The plaintiffs argue that the BHA, at the time of this accident, did not come within the scope of the Texas Tort Claims Act because the BHA was not a unit of government under the terms of the statute; instead, the BHA was only a subdivision of the city, and it performed only a proprietary--not a governmental--function.4 We do not agree.5
We first turn to examine the applicable law at the time the accident occurred in the summer of 1988. Under the Texas Tort Claims Act, then and now, an "institution, agency, or organ of government the status and authority of which [is] derived from the Constitution of Texas or from laws passed by the legislature under the constitution" is considered a unit of government. Tex. Civ. Prac. & Rem.Code Ann. § 101.001(2)(D) (West 1986). The statute creating housing authorities reads, in relevant part,
(a) A housing authority is created in each municipality in the state.
(b) A municipal housing authority is a public body corporate and politic.
(c) A municipal housing authority may not transact business or exercise its powers until the governing body of the municipality declares by resolution that there is a need for the authority.
Tex. Local Gov't Code Ann. § 392.011 (West 1988).6 Thus, a housing authority is created by the Texas legislature as an entity independent of the city and thereafter, the respective city, also through a legislative grant of power, activates the housing authority. Applying this statute to the definition of a governmental unit in the Act, it seems quite clear that the BHA is an agency that derives its status and authority from an act of the Texas legislature. It is true, of course, that this status and authority lies dormant until the city acts. This power of the city that activates the housing authority, however, derives from a grant from the legislature. Thus, in every sense, it can be said that all status and authority enjoyed by the housing authority is derived from the Texas legislature. Consequently, the BHA is covered under the Act.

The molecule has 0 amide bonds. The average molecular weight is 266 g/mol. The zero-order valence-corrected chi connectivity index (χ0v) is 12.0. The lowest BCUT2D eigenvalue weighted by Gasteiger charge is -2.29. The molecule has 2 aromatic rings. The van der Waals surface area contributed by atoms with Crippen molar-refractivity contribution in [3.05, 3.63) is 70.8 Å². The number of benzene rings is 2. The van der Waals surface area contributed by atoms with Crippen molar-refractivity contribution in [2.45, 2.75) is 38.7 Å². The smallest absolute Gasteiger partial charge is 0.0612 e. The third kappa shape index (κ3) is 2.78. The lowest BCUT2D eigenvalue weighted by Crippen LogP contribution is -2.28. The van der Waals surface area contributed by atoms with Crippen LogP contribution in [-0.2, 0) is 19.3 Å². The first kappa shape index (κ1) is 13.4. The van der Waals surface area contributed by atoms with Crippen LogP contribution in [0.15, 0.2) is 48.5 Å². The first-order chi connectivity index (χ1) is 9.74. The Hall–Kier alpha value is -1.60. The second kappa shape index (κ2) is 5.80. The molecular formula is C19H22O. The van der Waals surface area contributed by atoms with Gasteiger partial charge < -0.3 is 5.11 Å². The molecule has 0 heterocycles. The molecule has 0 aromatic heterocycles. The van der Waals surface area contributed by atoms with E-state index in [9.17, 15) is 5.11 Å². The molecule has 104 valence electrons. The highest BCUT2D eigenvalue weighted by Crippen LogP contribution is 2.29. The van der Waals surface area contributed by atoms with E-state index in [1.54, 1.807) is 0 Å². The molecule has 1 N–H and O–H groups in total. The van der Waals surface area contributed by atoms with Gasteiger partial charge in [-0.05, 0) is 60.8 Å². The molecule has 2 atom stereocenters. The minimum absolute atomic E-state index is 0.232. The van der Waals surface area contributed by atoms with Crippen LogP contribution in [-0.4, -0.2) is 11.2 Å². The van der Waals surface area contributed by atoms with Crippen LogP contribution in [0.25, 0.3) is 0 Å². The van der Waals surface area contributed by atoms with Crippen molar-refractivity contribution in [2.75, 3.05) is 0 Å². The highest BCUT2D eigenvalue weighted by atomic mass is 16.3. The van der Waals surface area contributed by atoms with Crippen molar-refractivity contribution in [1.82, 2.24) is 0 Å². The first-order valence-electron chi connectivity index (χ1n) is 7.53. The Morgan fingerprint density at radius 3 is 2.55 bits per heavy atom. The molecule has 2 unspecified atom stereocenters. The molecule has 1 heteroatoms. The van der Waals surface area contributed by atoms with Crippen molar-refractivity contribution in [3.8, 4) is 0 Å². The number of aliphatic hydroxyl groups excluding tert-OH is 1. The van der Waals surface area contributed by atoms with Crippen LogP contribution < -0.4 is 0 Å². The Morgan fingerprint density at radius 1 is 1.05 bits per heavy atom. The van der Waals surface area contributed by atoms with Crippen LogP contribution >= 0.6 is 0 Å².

Indeed, this appeal presents a case that is closely analogous to Huckabay v. Irving Hosp. Auth., 879 S.W.2d 64 (Tex.App.1993). There, the court held that the hospital authority was a unit of government for purposes of the Tort Claims Act, because the authority fell within the definition of "governmental unit" under the Act. Id. at 66. See also Edinburg Hospital Authority v. Trevino, No. 95-0939, 1997 WL 47912 (Tex.1997). Specifically, the court found that the City of Irving had created the Authority pursuant to a statute authorizing such entities and that, therefore, the Authority was an "institution, agency or organ of government the status and authority of which [was] derived from the constitution of Texas or from laws passed by the legislature under the constitution." Id. The BHA occupies a position which, in its essence, is the same as the Hospital Authority in Huckabay.
It therefore seems indisputable that the BHA falls within the express terms of the Texas Tort Claims Act. Because we conclude that the BHA is entitled to the protection of the Texas Tort Claims Act, we find that the jury interrogatory correctly stated the standard of care owed by the BHA to the visiting Gracias.
As we have noted, the case was submitted to the jury on special interrogatories. The first interrogatory, discussed above, asked the jury whether any of the defendants were negligent. The jury instructions then conditioned consideration of Gracia's section 1983 claim upon a finding of negligence. Specifically, the jury was instructed not to consider or answer any additional interrogatories unless the first interrogatory on negligence was answered in the affirmative.
Gracia contends that the interrogatory conditioning the jury's consideration of the section 1983 federal claim upon a finding of negligence under state law was erroneous. We will assume, without deciding, that the instruction was erroneous. We nevertheless conclude that, because Gracia failed to establish a prima facie case under section 1983, any error was harmless under Federal Rule of Civil Procedure 61.7